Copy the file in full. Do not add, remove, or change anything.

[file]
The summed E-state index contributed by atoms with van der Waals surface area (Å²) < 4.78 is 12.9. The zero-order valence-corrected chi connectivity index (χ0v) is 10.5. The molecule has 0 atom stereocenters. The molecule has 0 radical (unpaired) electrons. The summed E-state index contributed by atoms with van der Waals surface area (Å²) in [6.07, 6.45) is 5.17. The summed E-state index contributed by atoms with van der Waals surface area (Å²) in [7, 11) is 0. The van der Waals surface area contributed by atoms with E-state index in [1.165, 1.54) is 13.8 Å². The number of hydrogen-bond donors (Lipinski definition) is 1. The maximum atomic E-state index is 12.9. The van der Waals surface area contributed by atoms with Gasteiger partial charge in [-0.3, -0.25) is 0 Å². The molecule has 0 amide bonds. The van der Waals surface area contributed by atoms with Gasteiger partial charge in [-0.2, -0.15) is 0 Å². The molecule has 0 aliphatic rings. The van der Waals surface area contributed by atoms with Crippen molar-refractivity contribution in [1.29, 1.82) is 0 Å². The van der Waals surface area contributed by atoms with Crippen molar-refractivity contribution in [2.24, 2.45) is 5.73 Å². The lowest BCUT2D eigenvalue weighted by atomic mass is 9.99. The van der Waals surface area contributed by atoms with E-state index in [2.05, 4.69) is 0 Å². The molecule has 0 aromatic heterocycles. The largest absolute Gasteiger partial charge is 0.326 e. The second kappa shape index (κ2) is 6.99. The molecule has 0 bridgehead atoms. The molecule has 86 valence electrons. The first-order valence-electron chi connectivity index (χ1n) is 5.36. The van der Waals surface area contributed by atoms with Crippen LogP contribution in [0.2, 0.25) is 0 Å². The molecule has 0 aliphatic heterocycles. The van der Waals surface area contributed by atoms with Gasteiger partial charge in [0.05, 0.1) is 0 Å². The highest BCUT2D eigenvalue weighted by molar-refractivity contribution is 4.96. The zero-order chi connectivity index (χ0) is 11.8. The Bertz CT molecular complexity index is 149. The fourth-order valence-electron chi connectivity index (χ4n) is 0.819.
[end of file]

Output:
The summed E-state index contributed by atoms with van der Waals surface area (Å²) < 4.78 is 12.9. The zero-order valence-corrected chi connectivity index (χ0v) is 10.5. The molecule has 0 atom stereocenters. The molecule has 0 radical (unpaired) electrons. The summed E-state index contributed by atoms with van der Waals surface area (Å²) in [6.07, 6.45) is 5.17. The summed E-state index contributed by atoms with van der Waals surface area (Å²) in [7, 11) is 0. The van der Waals surface area contributed by atoms with E-state index in [1.165, 1.54) is 13.8 Å². The number of hydrogen-bond donors (Lipinski definition) is 1. The maximum atomic E-state index is 12.9. The van der Waals surface area contributed by atoms with Gasteiger partial charge in [-0.3, -0.25) is 0 Å². The molecule has 0 amide bonds. The van der Waals surface area contributed by atoms with Gasteiger partial charge in [-0.2, -0.15) is 0 Å². The molecule has 0 aliphatic rings. The van der Waals surface area contributed by atoms with Crippen molar-refractivity contribution in [1.29, 1.82) is 0 Å². The van der Waals surface area contributed by atoms with Crippen molar-refractivity contribution in [2.24, 2.45) is 5.73 Å². The lowest BCUT2D eigenvalue weighted by atomic mass is 9.99. The van der Waals surface area contributed by atoms with E-state index in [2.05, 4.69) is 0 Å². The molecule has 0 aromatic heterocycles. The largest absolute Gasteiger partial charge is 0.326 e. The second kappa shape index (κ2) is 6.99. The molecule has 0 bridgehead atoms. The molecule has 86 valence electrons. The first-order valence-electron chi connectivity index (χ1n) is 5.36. The van der Waals surface area contributed by atoms with Crippen LogP contribution in [0.2, 0.25) is 0 Å². The molecule has 0 aliphatic heterocycles. The van der Waals surface area contributed by atoms with Gasteiger partial charge in [0.05, 0.1) is 0 Å². The highest BCUT2D eigenvalue weighted by molar-refractivity contribution is 4.96. The zero-order chi connectivity index (χ0) is 11.8. The Bertz CT molecular complexity index is 149. The fourth-order valence-electron chi connectivity index (χ4n) is 0.819.